Dry martinis all around! The 21 Club is turning 75.
Scientific American's on a roll. Bruce Brandfon says they closed this year up 7% in ad pages and they're 32% ahead since 2001. Founded in 1845, it's owned currently by German publisher Holtzbrinck.
This new Paul Newman-A.E. Hotchner Doubleday book about their salad dressing marketing adventures for charity is a delight. "Shameless Exploitation in Pursuit of the Common Good." Hotch, currently working on a book about Elaine's fabulous saloon, is author of "Papa Hemingway."
Metropolitan Home (Hachette Filipacchi Media U.S.) launched a new ad campaign to promote their May/ June "Design 100" issue, annually a big seller. Its ad pages are up 17%.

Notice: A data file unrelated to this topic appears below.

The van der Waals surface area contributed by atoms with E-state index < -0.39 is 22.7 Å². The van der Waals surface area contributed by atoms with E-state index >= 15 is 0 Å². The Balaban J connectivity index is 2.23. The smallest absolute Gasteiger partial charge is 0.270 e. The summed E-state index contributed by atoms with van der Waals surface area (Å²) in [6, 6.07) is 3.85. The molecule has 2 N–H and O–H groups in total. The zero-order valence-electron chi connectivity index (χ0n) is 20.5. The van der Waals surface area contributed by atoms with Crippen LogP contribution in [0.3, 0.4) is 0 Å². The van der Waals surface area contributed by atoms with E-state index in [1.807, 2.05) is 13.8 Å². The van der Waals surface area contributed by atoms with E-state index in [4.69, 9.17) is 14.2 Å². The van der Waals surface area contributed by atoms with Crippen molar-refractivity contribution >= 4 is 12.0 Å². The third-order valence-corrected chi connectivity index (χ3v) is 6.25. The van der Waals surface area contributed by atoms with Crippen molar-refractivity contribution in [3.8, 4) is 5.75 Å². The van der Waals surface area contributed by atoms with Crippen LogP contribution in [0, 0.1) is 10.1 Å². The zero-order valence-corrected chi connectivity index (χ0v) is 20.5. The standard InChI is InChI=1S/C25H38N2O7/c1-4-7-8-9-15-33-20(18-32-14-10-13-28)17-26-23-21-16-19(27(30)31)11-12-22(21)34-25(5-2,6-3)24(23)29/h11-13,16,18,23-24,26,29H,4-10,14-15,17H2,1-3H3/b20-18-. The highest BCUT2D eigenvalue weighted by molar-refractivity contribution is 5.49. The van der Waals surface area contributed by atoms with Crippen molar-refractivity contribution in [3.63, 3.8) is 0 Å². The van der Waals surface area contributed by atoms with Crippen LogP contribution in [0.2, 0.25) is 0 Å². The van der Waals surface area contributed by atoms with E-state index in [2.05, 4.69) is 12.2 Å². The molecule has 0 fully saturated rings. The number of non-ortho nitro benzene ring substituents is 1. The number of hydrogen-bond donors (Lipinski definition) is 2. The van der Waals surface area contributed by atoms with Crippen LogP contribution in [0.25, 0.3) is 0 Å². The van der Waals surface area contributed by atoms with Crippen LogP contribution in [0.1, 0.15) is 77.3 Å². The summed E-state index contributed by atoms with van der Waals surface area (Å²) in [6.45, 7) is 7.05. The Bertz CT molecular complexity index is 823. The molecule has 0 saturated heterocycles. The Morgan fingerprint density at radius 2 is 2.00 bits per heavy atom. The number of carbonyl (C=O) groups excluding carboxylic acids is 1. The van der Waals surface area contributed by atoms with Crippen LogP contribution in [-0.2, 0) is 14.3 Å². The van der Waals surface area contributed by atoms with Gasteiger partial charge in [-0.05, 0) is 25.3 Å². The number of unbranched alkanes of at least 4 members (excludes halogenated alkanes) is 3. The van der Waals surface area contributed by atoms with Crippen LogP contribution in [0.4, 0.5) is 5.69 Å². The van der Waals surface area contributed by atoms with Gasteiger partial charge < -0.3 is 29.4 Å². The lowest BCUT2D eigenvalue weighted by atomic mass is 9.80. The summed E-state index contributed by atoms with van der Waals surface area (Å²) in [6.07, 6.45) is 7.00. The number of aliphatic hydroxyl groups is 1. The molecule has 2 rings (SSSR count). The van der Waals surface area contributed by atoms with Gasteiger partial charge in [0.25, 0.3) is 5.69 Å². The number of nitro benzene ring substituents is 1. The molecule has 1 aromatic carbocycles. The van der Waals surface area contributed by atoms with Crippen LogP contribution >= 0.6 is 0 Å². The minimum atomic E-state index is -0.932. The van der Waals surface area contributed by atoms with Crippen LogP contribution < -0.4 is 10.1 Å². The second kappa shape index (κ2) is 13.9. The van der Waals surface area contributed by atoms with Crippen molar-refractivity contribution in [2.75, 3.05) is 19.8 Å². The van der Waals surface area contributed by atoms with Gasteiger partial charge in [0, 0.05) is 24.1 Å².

Child promoted Dave Mevorah to publisher. Ad pages for the Gruner & Jahr USA Publishing book are up since 2001 when Mevorah became associate publisher by 48%.
Walter Isaacson joined the board of Reader's Digest Assn.
Peter Bauer reminds me People magazine will be 30 years old in April 2004, and he and Managing Editor Martha Nelson have big plans. As a sidebar note, Rupert Murdoch launched what was called the National Star at the same time, and Rupert once told me (I was then editor of the Star) why People wouldn't make it. They would run out of individual cover subjects: How many times could they run Jackie? Or Liz Taylor? One of the rare wrong calls he ever made.
Steve Binder and Golf Digest strike back! In response to claims by Golf mag, Binder says their higher-priced paid subs are 9% ahead, newsstand sales are up 35% and total circ for the Digest is 1.566 million vs. 1.415 million for Golf. On 2003 ad pages, Digest sold 1,516 pages, Golf 1,394.